Netflix is under fire as the next cancel culture subject, Cuties, lands in the media spotlight.
Netflix has rarely received negative attention compared to its many praises for its ground-breaking cinematic content. However, the film Cuties tipped the scale by showcasing risqué footage, heavily suggestive scenes, and highly sexual dancing. Did I mention the main characters in this ‘coming of age’ film are all eleven-years-old?
The French film that debuted in the Sundance Film Festival in 2019, and launched internationally on Netflix this September, first garnered admiration winning the Directing Award: World Cinema Dramatic at the Sundance Film Festival, and the Best Film Award at the Berlin International Film Festival, alongside two other prizes. The backlash swiftly followed suit shortly after.
Maïmouna Doucouré, the director of Cuties and winner of more than sixty awards worldwide, is now experiencing extreme forms of backlash such as death threats, alongside heavy criticism of the film and its direction. The film is described as a coming-of-age journey for eleven-year-old Amynata who’s conflicted with her highly, Senegalese-Muslim religious family and culture. She then grows intrigued by the laissez-faire lifestyle of a group of girls who are part of a tantalizing dance group. The film touches upon Amy’s discovery of herself and her sexuality as she disobeys her family and learns the art style of dance. It reads beautifully, but unfortunately, the screen paints an image that many cringe and gasp at and is seen as hyper-sexualizing young women.
From viewing the film, I was puzzled in my thoughts on the director’s angle. Doucouré claims as a response to the backlash in an interview with Zora Medium that she’s “eager to see people’s’ reaction when they realize that we’re both on the same side of this fight against young children’s hyper-sexualization.”
Doucouré’s declaration to dismantle the overly-sexualizaction of children, however, is not translated perfectly into the film.
Part of the problem for viewers includes a scene of Amy taping a boy peeing in the men’s bathroom, a young girl putting a used condom to her mouth and blowing it like a balloon, and other girls lying about their age to a group of older boys, stating that they were fourteen instead of eleven. There are an assortment of more inappropriate and obviously-indicative scenes throughout the film that leaves viewers unsettled.
Doucouré’s artistic style may lead her to perceive such scenes as adolescent development; a girl finding herself. But these scenes, mixed in with about the rest of the film which is composed of young girls twerking while the cameramen zooms in on their butts, appear to be the exact hypersexualized imagery Maïmouna Doucouré claims to be fighting so righteously against. And the film’s poster choice is just as incriminating.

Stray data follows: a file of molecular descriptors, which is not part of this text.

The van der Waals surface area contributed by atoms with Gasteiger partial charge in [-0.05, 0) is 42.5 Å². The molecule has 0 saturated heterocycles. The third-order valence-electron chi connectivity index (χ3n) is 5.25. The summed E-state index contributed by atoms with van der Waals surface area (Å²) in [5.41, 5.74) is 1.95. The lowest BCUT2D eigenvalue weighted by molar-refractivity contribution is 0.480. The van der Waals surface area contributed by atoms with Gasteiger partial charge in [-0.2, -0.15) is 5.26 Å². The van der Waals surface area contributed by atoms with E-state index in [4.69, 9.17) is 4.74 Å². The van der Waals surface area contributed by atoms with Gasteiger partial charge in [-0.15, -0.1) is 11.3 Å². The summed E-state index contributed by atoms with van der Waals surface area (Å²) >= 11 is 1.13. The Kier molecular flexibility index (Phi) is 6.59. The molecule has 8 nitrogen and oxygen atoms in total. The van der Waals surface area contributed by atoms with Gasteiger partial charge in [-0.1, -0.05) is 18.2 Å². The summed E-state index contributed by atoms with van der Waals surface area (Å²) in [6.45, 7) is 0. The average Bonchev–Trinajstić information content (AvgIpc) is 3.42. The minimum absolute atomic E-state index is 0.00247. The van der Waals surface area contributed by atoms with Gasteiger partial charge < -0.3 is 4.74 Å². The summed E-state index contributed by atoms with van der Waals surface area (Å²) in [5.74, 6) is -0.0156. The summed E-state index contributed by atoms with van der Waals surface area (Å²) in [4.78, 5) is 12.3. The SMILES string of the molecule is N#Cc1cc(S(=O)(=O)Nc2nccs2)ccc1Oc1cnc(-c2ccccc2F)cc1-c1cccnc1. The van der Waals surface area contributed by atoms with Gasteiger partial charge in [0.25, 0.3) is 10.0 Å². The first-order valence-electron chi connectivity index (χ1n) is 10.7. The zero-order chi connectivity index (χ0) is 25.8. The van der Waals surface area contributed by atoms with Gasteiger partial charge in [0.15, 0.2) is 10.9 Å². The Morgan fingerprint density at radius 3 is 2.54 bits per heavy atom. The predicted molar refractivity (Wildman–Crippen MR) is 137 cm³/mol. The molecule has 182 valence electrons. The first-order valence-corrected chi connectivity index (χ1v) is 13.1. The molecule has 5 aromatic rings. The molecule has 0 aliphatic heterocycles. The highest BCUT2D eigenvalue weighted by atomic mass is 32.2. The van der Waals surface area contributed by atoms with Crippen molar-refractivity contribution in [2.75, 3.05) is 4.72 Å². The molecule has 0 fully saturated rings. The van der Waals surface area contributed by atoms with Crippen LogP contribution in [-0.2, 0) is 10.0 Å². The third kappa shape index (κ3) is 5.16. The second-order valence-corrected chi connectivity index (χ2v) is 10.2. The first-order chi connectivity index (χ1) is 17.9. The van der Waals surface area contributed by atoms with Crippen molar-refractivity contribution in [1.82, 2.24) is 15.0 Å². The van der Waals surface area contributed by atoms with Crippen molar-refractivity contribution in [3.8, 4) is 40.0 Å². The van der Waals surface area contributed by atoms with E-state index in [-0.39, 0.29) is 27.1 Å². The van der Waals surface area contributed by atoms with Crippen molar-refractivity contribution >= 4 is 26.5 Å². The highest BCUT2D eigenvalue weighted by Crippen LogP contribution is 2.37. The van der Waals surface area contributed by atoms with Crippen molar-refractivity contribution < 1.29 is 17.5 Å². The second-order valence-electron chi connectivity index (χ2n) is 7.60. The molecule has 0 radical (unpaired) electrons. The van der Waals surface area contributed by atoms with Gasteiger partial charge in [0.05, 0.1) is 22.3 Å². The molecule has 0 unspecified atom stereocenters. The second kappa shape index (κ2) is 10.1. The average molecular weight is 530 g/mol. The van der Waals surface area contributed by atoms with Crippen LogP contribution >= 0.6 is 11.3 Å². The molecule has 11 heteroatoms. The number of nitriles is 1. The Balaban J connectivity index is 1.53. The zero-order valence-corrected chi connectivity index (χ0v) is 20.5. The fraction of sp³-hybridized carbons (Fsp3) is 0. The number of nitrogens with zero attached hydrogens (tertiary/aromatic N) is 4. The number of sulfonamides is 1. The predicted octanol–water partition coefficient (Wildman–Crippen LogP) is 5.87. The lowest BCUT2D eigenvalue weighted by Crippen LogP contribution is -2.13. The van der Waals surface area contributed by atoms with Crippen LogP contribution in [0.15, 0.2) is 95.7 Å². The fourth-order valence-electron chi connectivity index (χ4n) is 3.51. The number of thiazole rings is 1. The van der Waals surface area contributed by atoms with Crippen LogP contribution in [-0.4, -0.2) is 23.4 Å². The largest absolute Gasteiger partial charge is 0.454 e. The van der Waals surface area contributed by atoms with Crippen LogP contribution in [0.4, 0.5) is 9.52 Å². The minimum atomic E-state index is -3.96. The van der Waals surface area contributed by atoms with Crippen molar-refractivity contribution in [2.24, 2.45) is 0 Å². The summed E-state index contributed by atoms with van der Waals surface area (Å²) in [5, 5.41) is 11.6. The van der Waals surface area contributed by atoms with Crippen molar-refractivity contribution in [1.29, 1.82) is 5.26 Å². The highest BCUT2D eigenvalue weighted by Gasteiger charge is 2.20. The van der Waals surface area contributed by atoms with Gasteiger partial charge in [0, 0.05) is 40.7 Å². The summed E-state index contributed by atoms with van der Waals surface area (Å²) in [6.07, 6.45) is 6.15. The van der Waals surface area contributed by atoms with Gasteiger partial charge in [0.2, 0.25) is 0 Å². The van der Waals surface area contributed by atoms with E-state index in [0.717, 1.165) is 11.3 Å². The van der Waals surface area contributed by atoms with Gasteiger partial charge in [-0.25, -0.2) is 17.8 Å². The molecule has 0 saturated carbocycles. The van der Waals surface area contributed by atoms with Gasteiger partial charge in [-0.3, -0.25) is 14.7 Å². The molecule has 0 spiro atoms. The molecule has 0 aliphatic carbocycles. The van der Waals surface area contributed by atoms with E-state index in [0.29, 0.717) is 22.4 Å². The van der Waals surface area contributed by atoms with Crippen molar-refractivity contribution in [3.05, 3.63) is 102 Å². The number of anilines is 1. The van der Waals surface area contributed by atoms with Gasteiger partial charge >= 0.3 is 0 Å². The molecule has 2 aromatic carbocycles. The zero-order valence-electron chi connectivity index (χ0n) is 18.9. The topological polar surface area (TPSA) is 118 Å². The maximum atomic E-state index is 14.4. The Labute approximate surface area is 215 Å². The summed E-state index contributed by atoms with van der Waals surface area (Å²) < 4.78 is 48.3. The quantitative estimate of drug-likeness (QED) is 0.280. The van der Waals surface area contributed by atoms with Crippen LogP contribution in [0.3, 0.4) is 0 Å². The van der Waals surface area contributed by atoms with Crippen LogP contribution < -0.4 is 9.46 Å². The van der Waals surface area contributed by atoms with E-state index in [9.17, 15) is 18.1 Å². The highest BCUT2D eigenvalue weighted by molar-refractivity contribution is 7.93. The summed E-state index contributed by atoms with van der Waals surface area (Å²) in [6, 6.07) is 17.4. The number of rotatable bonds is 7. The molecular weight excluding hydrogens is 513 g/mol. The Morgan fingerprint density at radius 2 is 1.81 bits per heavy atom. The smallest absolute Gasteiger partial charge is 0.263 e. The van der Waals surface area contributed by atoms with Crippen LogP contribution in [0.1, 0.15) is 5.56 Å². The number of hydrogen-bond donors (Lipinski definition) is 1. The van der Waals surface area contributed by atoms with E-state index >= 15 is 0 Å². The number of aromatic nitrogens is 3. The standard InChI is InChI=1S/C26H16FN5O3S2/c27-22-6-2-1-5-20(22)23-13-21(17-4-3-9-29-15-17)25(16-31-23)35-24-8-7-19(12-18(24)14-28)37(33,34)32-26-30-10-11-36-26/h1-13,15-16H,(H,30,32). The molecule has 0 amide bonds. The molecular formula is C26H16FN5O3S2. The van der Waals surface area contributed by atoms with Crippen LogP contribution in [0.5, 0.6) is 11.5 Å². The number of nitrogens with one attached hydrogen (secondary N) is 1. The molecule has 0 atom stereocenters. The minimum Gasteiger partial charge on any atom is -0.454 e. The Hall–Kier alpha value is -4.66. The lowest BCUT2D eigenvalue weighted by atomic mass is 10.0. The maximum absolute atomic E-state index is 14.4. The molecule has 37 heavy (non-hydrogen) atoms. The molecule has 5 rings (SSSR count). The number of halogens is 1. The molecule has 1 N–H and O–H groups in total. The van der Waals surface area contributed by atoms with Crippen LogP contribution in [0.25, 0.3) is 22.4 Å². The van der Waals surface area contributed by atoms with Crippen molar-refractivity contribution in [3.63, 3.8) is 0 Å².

Later pulled from Netflix, and replaced with a less titillating poster, Cuties was priorly introduced with an image of the kid dance clique including Amynata in booty shorts and a crop top conveniently covering the chest area, leaving the midriff exposed. This poster was rectified from the final dance scene, a dance riddled with sexy eye glances and gyrations.
In the light of “cancel culture” and perhaps a society that has become more cognizant of the mental and physical health of children, the American public responded harshly and overwhelmingly against the film.
This controversy also brought up past examples of hypersexualized children in films. I.e., the 1978 film Pretty Baby. In the film, a photographer named Mr. Bellocq meets a prostitute named Hattie, and her twelve-year-old daughter, Violet. Violet yearns for Mr.Bellocq's attention and they eventually fall into romantic and sexual love with one another. How much longer can the film industry make such content, without their being real life ramifications?
Another seventies film that attracted a lot of criticism like Cuties was 1976’s Taxi Driver, where twelve-year-old actress Jodi Foster also played a child prostitute named Iris.
The film industry acts as a casting couch for young actors; it’s a legal-work loophole to sex trafficking, in my opinion. It’s a problem that is ingrained in celebrity and Hollywood culture.
Weary parents are now creating hashtags like #SaveOurChildren and #ProtectOurChildren on Twitter and Instagram. The film Cuties has been mentioned under such hashtags as an example of the film industry’s hand in sexualizing children. Child sex trafficking is a crime that is tremendously difficult to apprehend, especially larger operations. However, the efforts haven’t ceased.
The director of Cuties, Doucouré, states her shock from the messages she receives online: “I received numerous attacks on my character.”
Some viewers shame her for attributing to the wrongful adultification of Black girls in the film.
In my opinion, Doucouré feeds on the misconception and misuse of Black girls. Black girls in Cuties are only as valuable as their sex appeal, and her ‘coming-of-age’ portrayal flew right over my head in the light of the little girl booty-shaking and gyrating. The film Cuties strengthens the already dangerous attention focused on young girls and I’m not a fan.
REPORTERS: Rachelle Barrette
The Voice, Gravity Magazine, 2020